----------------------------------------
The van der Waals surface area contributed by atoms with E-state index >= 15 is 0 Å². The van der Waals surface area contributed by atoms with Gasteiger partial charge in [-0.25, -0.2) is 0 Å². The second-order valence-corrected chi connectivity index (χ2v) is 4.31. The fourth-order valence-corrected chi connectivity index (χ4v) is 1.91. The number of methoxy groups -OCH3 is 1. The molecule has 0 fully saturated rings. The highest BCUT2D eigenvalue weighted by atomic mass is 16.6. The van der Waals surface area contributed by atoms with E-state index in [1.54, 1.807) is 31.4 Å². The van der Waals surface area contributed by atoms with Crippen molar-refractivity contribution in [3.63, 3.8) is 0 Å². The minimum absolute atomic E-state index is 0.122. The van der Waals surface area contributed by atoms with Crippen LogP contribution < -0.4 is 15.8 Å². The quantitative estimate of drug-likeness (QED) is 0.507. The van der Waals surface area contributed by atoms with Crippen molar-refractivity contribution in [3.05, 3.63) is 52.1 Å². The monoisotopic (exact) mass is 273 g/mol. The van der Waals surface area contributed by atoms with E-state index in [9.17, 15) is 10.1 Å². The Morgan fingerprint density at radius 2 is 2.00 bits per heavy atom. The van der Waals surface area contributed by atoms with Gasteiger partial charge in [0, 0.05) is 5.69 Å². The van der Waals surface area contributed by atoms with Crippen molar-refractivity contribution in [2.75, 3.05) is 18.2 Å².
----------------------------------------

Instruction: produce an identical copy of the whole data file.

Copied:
The van der Waals surface area contributed by atoms with E-state index >= 15 is 0 Å². The van der Waals surface area contributed by atoms with Gasteiger partial charge in [-0.25, -0.2) is 0 Å². The second-order valence-corrected chi connectivity index (χ2v) is 4.31. The fourth-order valence-corrected chi connectivity index (χ4v) is 1.91. The number of methoxy groups -OCH3 is 1. The molecule has 0 fully saturated rings. The highest BCUT2D eigenvalue weighted by atomic mass is 16.6. The van der Waals surface area contributed by atoms with E-state index in [1.54, 1.807) is 31.4 Å². The van der Waals surface area contributed by atoms with Crippen molar-refractivity contribution in [3.63, 3.8) is 0 Å². The minimum absolute atomic E-state index is 0.122. The van der Waals surface area contributed by atoms with Crippen LogP contribution < -0.4 is 15.8 Å². The quantitative estimate of drug-likeness (QED) is 0.507. The van der Waals surface area contributed by atoms with Crippen molar-refractivity contribution in [3.05, 3.63) is 52.1 Å². The monoisotopic (exact) mass is 273 g/mol. The van der Waals surface area contributed by atoms with E-state index in [9.17, 15) is 10.1 Å². The Morgan fingerprint density at radius 2 is 2.00 bits per heavy atom. The van der Waals surface area contributed by atoms with Gasteiger partial charge in [0, 0.05) is 5.69 Å². The van der Waals surface area contributed by atoms with Crippen molar-refractivity contribution in [2.75, 3.05) is 18.2 Å².